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Papaya industry meets to discuss formation of board

ATLANTA — Members of the international papaya industry met Oct. 23 during the Produce Marketing Association Fresh Summit convention, here, to discuss the formation of a national board.

Homero Levy de Barros, owner of HLB Specialties in Pompano Beach, FL, a major papaya grower-shipper-importer, is spearheading the initiative and invited William Watson, the former head of the National Mango Association and National Watermelon Promotion Board, to discuss the process of getting a board up and running.papaya-meetingWilliam Watson of the Fresh Approach speaks with Andrés Ocampo and Homero Levy de Barros of HLB Specialties during the meeting of the international papaya industry to discuss the formation of a national board. (Photo by John Groh)

Levy de Barros opened by thanking the more than 30 members from the main papaya-producing regions in the United States, Mexico, Central America, South America and the Caribbean for their attendance at the meeting, which he said “is about 17 years late.”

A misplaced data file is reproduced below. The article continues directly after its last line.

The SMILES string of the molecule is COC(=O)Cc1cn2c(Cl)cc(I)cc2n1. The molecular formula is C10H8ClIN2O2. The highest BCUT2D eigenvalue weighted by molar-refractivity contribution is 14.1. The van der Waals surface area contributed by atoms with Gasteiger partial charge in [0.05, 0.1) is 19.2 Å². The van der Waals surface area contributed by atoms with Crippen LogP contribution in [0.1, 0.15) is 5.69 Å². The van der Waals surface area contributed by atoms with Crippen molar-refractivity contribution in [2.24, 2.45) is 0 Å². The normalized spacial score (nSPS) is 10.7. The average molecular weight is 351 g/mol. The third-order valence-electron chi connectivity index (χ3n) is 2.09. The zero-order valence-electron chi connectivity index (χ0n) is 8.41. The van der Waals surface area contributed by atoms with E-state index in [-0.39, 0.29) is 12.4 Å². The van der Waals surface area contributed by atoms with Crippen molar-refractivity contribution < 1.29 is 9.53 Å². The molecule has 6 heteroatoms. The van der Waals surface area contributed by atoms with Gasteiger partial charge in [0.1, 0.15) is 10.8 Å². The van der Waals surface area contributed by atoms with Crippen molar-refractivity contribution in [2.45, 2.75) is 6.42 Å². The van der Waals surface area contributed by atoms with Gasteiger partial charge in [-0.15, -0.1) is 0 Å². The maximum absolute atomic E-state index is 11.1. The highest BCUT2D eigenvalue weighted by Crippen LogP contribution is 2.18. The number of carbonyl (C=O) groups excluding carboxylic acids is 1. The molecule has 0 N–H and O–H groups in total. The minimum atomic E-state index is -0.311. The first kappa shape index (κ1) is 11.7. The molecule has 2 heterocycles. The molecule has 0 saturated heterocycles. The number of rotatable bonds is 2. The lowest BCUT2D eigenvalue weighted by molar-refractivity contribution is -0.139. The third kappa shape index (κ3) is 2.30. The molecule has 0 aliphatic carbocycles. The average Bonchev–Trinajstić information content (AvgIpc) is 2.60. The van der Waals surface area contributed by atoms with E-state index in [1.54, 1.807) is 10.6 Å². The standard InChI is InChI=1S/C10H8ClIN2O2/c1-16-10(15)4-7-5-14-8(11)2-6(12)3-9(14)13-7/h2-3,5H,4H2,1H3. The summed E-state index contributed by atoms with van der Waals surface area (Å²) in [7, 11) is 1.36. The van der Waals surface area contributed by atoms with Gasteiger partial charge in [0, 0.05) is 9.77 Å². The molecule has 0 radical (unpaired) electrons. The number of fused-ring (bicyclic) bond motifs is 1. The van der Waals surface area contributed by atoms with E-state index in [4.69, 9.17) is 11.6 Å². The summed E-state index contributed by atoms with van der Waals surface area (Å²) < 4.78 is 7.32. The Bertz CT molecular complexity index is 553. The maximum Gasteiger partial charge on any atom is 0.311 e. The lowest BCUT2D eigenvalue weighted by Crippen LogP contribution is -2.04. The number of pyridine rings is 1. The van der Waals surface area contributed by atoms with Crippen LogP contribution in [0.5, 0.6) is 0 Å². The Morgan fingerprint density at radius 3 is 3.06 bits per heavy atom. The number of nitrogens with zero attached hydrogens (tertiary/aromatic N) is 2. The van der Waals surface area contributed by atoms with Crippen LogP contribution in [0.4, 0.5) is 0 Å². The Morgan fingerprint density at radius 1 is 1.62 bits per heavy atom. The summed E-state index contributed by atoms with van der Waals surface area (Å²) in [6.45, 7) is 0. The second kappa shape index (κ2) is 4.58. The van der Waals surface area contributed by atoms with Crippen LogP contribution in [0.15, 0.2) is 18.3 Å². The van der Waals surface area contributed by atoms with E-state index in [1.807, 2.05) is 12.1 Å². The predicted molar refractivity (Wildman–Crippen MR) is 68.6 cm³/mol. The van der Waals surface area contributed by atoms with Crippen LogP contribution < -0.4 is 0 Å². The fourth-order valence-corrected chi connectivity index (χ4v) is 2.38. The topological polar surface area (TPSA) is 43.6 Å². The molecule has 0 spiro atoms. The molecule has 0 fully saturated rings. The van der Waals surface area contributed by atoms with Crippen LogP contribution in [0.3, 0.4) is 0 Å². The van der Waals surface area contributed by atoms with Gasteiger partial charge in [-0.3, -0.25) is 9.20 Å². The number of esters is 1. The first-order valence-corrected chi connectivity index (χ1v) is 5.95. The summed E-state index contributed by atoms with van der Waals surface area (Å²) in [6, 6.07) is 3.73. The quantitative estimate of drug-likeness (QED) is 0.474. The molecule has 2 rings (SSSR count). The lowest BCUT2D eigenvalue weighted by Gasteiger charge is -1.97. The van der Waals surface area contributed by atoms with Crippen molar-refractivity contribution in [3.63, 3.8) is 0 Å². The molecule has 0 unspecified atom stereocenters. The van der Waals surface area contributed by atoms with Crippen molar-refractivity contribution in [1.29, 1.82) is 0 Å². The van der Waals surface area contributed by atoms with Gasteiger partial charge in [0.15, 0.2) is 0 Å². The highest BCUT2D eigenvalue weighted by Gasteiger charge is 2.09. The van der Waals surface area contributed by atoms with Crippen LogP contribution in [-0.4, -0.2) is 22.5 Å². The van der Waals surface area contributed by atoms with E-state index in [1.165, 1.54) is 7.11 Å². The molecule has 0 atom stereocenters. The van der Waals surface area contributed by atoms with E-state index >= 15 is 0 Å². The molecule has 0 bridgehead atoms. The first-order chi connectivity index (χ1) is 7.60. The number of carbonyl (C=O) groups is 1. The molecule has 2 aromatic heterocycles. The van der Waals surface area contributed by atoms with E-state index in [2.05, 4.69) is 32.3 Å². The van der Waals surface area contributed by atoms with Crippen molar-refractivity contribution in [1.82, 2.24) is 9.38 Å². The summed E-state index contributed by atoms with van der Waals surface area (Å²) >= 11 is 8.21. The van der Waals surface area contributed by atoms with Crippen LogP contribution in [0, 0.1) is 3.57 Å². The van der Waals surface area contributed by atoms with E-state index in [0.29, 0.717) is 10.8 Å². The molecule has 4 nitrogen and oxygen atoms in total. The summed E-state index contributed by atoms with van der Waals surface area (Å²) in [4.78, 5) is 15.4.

He said, “A board will enable us to maintain a steady supply, create demand, educate both the supply chain and consumers, and help our growers get a better price for their product. If we look at the mango and avocado categories, both are taking off [with the help of their respective boards], but papayas are lagging behind. We have a huge potential to increase.”

Watson, who now runs an Orlando, FL-based consultancy called The Fresh Approach, which specializes in helping industries form promotion boards, guided attendees through the process. He said a voluntary association first needs to be formed, and listening sessions would be held to gauge interest in forming a board. If there is a majority of importers in favor of forming a board, a proposal would be put forth to the U.S. Department of Agriculture for evaluation.